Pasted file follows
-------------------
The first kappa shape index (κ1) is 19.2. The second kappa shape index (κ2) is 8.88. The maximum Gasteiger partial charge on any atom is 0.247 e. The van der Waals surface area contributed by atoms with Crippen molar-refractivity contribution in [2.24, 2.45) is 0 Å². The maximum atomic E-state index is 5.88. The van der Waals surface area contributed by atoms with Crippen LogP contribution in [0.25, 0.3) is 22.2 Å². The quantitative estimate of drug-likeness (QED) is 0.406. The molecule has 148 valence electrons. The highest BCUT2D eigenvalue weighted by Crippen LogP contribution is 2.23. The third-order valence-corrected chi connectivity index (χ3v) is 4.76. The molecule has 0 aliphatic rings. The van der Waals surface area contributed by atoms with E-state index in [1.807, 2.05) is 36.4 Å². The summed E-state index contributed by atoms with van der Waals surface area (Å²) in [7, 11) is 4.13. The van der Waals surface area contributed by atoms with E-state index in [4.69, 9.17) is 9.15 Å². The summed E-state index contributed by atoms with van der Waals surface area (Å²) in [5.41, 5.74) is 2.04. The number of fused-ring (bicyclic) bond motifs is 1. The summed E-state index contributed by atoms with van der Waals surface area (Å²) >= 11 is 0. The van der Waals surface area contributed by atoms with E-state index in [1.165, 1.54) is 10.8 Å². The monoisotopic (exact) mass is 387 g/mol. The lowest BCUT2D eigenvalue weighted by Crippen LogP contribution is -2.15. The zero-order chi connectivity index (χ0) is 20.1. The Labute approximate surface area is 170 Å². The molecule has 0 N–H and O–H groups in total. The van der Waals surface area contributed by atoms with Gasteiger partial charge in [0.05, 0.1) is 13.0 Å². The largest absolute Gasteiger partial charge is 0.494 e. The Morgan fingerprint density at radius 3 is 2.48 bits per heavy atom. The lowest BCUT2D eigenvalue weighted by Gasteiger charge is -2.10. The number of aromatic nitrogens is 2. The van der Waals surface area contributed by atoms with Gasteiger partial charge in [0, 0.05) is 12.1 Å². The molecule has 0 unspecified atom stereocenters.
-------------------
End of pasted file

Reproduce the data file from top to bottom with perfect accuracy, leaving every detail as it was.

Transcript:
The first kappa shape index (κ1) is 19.2. The second kappa shape index (κ2) is 8.88. The maximum Gasteiger partial charge on any atom is 0.247 e. The van der Waals surface area contributed by atoms with Crippen molar-refractivity contribution in [2.24, 2.45) is 0 Å². The maximum atomic E-state index is 5.88. The van der Waals surface area contributed by atoms with Crippen LogP contribution in [0.25, 0.3) is 22.2 Å². The quantitative estimate of drug-likeness (QED) is 0.406. The molecule has 148 valence electrons. The highest BCUT2D eigenvalue weighted by Crippen LogP contribution is 2.23. The third-order valence-corrected chi connectivity index (χ3v) is 4.76. The molecule has 0 aliphatic rings. The van der Waals surface area contributed by atoms with E-state index in [1.807, 2.05) is 36.4 Å². The summed E-state index contributed by atoms with van der Waals surface area (Å²) in [7, 11) is 4.13. The van der Waals surface area contributed by atoms with E-state index in [4.69, 9.17) is 9.15 Å². The summed E-state index contributed by atoms with van der Waals surface area (Å²) in [5.41, 5.74) is 2.04. The number of fused-ring (bicyclic) bond motifs is 1. The summed E-state index contributed by atoms with van der Waals surface area (Å²) >= 11 is 0. The van der Waals surface area contributed by atoms with E-state index in [1.165, 1.54) is 10.8 Å². The monoisotopic (exact) mass is 387 g/mol. The lowest BCUT2D eigenvalue weighted by Crippen LogP contribution is -2.15. The zero-order chi connectivity index (χ0) is 20.1. The Labute approximate surface area is 170 Å². The molecule has 0 N–H and O–H groups in total. The van der Waals surface area contributed by atoms with Gasteiger partial charge in [0.05, 0.1) is 13.0 Å². The largest absolute Gasteiger partial charge is 0.494 e. The Morgan fingerprint density at radius 3 is 2.48 bits per heavy atom. The lowest BCUT2D eigenvalue weighted by Gasteiger charge is -2.10. The number of aromatic nitrogens is 2. The van der Waals surface area contributed by atoms with Gasteiger partial charge in [0, 0.05) is 12.1 Å². The molecule has 0 unspecified atom stereocenters.